What is religionless Christianity? #2

In a previous post, I explained Dietrich Bonhoeffer’s idea of “religionless Christianity” primarily in terms of its institutional structure, such as the absence of the church.  Here I try to explain the concept itself, while admitting that it still puzzles me.  Bonhoeffer elaborated the concept of religionless Christianity in the two years before his murder by Hitler’s Gestapo, and it was undeveloped at the time of his death.  I think it remains a puzzle for which we have, at best, no more than half the pieces. 

Religionless Christianity is based on “a world come of age,” which began with the Enlightenment (early eighteenth century).  Even before then, the Western world found less and less need for the “God hypothesis,” as Bonhoeffer calls it (Letters, pp 325, 360).  Every thinker from Machiavelli to Hobbes to Galileo, and every discipline from science and technology to medicine and law, created worlds with no place for God.  In some ways this is good, for in a world come of age people take responsibility for their own fates, instead of blaming God.

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Karl Barth: Did his adultery affect his theology?

Karl Barth: Did his adultery affect his theology?

Karl Barth is an interesting creature (a favorite term of his).  He led the German church’s resistance to the Nazi takeover of the Protestant church.  He was removed from his teaching position, and deported from Germany when he refused to sign the loyalty oath to Hitler.  After the war he returned to Germany, where he helped restore the church.  He was the most influential theologian of the twentieth century (though I think I’ve said this about a couple of other theologians).  Barth was on the cover of Time magazine on April 20, 1962.

God as the opposite of man

Barth is best known among theologians for his book on Paul’s Letter to the Romans, and Church Dogmatics.  The latter is over six million words long, in five volumes.  It was incomplete at the time of his death.

Barth was a great critic of liberal theology, the reigning theology of the day.  Liberal theology said that the claims of Christianity must stand in continuity with the highest moral ideals of a culture.  If no continuity exists, the gospel will be morally unintelligible.  Basing Christianity solely on revelation, said Adolf von Harnack, erases the history of Israel and the church (Reader, p 56).

Barth’s opposition to liberal theology is influenced by his own historical experience.  If theology is not rooted in scripture alone, then it’s too easy to move from judging scripture by creaturely needs, as he puts it, to judging scripture by the needs  of the Führer.  It is not difficult to read the history of the German church this way, which ended up accepting a bishop approved by Hitler, and a ban on converted Jews.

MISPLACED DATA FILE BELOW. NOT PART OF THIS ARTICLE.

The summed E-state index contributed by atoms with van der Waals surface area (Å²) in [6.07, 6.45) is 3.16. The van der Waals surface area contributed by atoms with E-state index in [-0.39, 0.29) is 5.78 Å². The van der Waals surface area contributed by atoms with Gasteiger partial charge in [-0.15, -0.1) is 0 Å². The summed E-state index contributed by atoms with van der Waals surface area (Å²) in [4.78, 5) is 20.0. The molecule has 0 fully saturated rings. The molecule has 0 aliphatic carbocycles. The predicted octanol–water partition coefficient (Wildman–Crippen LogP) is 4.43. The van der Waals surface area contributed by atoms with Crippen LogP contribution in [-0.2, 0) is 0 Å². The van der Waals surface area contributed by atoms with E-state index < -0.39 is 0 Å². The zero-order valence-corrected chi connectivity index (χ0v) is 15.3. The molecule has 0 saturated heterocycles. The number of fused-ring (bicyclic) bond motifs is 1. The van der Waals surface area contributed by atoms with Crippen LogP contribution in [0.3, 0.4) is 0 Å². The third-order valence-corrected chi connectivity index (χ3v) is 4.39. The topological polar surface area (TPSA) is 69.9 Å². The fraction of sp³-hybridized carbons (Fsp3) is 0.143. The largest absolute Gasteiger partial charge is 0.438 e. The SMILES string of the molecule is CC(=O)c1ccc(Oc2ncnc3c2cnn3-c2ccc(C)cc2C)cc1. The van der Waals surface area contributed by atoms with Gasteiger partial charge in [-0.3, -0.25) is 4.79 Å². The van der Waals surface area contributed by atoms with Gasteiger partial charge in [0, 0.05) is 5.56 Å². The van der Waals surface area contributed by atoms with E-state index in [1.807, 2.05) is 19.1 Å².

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Atheism or God as other

Atheism or God as other.  My original idea for this post was to review a book defending atheism and promoting humanism.  As I said in a previous post, on some days I think I’m an agnostic, and I’m open to a good argument against theism. 

The book I chose, after looking at several, is The God Argument, by A. C. Grayling.  It is so bad it’s hardly worth reviewing.  Still, I’ll briefly summarize it before going on to explain the position shared by a number of theologians: that God is completely other.  This isn’t the term used by most theologians, but I think it captures their position.

The reason the “God is other” argument is important is because most critics of religion criticize a version of Biblical literalism, showing almost no awareness of theology. 

Grayling,The God Argument

The justifications offered by religious people for their beliefs very often turn out to be . . . rationalisations for something that is in its deepest depths is non-rational. (p 4)

Well of course religious people don’t base their arguments on reason; they base their arguments on faith.  If you don’t understand this, then you don’t understand religion.  Elsewhere Graying argues that religion hasn’t “passed the test of reason.” (pp 49-50)  But of course that’s the wrong test.

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Religionless Christianity

Religionless Christianity. (Bonhoeffer post # 2)

Religionless Christianity may seem like a contradiction.  It’s not.  Christ did not seek to establish a religion, but to speak for the oppressed and downtrodden, as well as to save our souls.  He and his first followers sought to establish communities in the midst of empire. 

The term “religionless Christianity” belongs to Dietrich Bonhoeffer, and because Bonhoeffer was murdered before he developed his ideas, it has sometimes been mistaken for something like the death of God.  Not so.

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